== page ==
Thursday, June 30, 2011

Unringed adult Willow Warblers and Chiffchaffs turning up in the gardens (and therefore not our ringed breeding birds) are further indication that autumn is on its way. As is the dispersal of young Whitethroats, phylloscs and Stonechats across the island, some of which no doubt arose from the nearby mainland. A juvenile Blackcap in the heligoland this morning was not of Bardsey origin either. Also not of these parts is a Barnacle Goose x Canada Goose hybrid which has spent the last two days exploring the coast. At sea another dark adult Arctic Skua drifted past and Black-headed Gulls are now daily. The Curlew flock has reached 30 and four Redshank have arrived. The highlight has again not been an avian one...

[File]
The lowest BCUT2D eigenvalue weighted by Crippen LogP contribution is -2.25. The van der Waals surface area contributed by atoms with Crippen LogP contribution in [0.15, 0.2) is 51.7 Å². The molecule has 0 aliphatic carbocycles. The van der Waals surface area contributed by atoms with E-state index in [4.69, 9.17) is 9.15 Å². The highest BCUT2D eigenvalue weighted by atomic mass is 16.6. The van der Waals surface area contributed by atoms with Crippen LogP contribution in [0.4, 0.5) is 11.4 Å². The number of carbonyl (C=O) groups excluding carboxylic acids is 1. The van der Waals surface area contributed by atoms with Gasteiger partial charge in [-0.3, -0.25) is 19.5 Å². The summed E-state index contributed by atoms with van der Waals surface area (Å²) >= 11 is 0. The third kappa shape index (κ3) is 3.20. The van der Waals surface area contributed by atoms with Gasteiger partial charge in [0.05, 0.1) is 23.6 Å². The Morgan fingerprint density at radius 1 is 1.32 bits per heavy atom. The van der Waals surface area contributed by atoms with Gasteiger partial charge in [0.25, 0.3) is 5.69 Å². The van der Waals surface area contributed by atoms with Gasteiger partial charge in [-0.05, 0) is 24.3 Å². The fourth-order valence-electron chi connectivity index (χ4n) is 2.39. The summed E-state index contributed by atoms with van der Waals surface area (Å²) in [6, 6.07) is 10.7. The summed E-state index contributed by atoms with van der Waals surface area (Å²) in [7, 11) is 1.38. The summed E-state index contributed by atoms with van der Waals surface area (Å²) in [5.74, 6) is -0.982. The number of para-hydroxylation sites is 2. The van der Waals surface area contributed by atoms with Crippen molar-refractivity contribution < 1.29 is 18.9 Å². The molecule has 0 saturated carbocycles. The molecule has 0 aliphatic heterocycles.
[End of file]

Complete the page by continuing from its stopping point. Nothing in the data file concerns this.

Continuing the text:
Giselle found the first Hummingbird Hawkmoth of the year on the 28th. There were then at least five yesterday. These fantastic moths arrive to the UK from Southern France before feeding up on nectar rich flowers such as this Fuchsia. They then lay eggs on Lady's Bedstraw (present on Bardsey in abundance) and produce a second generation later in the summer. These adults may attempt to over-winter (I had one hibernate at my window on Skomer) but they rarely survive (the Skomer individual was dead by March). The 28th also saw the first Rusty-dot Pearl of the year, another immigrant to Britain. (c) Richard Brown

Another surprise yesterday was a second Poplar Hawkmoth caterpillar which hatched on Willow leaves brought in to feed the one remaining Puss Moth and the first Poplar Hawk (the first confirmed Bardsey breeding record). (c) Richard Brown

Tuesday, June 28, 2011